What is an American truth?

PADUCAH – What defines America? What does it mean to be an American? Those are some of the questions we’re asking and ones we will answer in our new special report — American Truth.

For inspiration, one could read aloud the Declaration of Independence that created the United States of America by separating from Great Britain. The Constitution and Bill of Rights followed to serve as the foundation of our country.

Fast forward through the centuries and past the Civil War, two world wars, women’s suffrage, the civil rights movement, and countless political movements, moments and protests. In 2019, we’re asking: What are the examples of indisputable American truth that serve as the guiding examples of our country’s past and present?

Susan Baier is director of the McCracken County Public Library

Susan Baier is director of the McCracken County Public Library.

“I think in the current climate these are questions that people are having. And also, you do have a younger generation who may not have firsthand experience of the battles that were fought regarding voting rights, regarding civil rights, and I think it’s important to remind younger generations about what their elders experienced and the lessons they learned,” Baier said.

Baier said she sees first hand that people who are learning about at least one American truth: your right to vote.

“So many people come to us — ‘How do I register to vote? How do I research a candidate so I can make the best decision for myself and my family? How do I know who my elected officials are?’ So, I feel like the work we do really connects people to those rights that we think of as classic American rights,” Baier said.

Baier said we can’t take history for granted.

“I think it’s important to understand who we are, and where we were, and where we’re going. And the biggest indicator of the future is things that happened in the past. So, I think learning from the past can prevent us from making some choices that might have negative impacts in the future,” Baier said.

WKMS Radio station manager Chad Lampe.

Chad Lampe, station manager of WKMS radio, said an inscription on a building at Murray State University inspires his life’s work.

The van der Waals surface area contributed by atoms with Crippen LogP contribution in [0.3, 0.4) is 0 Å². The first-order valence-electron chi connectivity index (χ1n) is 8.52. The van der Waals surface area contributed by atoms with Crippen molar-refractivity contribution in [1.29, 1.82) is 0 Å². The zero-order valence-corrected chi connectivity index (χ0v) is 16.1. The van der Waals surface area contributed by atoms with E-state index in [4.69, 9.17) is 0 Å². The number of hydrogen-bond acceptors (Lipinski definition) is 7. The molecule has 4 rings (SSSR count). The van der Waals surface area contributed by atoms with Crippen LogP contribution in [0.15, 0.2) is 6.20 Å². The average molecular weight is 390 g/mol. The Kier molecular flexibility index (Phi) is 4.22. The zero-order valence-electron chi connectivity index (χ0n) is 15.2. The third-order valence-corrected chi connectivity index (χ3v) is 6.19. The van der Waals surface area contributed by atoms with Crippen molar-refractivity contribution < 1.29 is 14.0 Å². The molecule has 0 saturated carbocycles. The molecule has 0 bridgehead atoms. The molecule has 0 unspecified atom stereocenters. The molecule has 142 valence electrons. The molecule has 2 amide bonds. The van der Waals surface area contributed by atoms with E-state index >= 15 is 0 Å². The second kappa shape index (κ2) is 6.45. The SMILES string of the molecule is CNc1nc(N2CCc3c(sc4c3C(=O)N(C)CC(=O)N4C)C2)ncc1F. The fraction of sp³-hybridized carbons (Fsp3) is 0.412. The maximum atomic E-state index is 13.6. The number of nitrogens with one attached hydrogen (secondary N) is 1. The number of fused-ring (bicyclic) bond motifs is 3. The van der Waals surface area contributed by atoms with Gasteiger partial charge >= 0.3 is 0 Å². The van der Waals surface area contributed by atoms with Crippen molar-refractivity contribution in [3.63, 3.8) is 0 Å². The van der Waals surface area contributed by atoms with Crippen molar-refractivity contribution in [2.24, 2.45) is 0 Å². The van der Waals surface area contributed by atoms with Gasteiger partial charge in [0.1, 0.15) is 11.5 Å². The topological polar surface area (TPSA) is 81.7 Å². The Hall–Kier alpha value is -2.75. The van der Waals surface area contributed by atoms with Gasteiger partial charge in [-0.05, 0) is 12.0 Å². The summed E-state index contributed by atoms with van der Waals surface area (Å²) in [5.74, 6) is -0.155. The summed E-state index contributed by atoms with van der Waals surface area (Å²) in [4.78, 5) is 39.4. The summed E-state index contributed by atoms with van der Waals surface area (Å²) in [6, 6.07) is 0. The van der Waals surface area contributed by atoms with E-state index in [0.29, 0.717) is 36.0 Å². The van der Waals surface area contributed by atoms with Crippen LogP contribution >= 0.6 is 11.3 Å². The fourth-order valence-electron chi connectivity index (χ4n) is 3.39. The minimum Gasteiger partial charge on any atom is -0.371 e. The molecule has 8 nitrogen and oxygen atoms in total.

“It’s written on the front of Pogue Library, here on campus. ‘The hope for democracy depends on the diffusion of knowledge.’ So, I believe firmly in the ability for people to have free access to this information, and public radio was designed to be educational and informational,” Lampe said.

He said reflecting on the symbols that define America and things we do every day remind us of what it means to be an American.

“I think you can’t overstate the impact of being informed, whether it’s going to the ballot box, going to your local county clerk to pay taxes, whether it’s going to city commission meeting or fiscal court meeting. I think you need to have some foundational knowledge of the way government works, laws are crafted,” Lampe said.

During the next few months, we are airing stories that highlight an American truth — One that impacts the way you work and live, one that defines who we are as a people, your right to bear arms, your right to vote, your right to free speech.

“I think an American truth might be — I don’t know if it’s written anywhere, but I think in America there is this individualism. We are fiercely independent, and I think that is an American truth. I believe in American citizens, while we are concerned about the greater good of the country, concerned about the greater good of the fellow neighbors, but Americans are fiercely independent,” Lampe said.

Baier said: “The freedom of thought. The freedom of expression. The freedom to express your views. I think that sometimes we take those for granted, but we well know that they are not universally available across the world. I think that is uniquely American.”

It’s time to remind ourselves of the principles that guide us and the ideals we embrace. it’s time to celebrate an American truth.

Do you have a story idea for our American truth special reportsClick here to fill out a form, and we may report on it.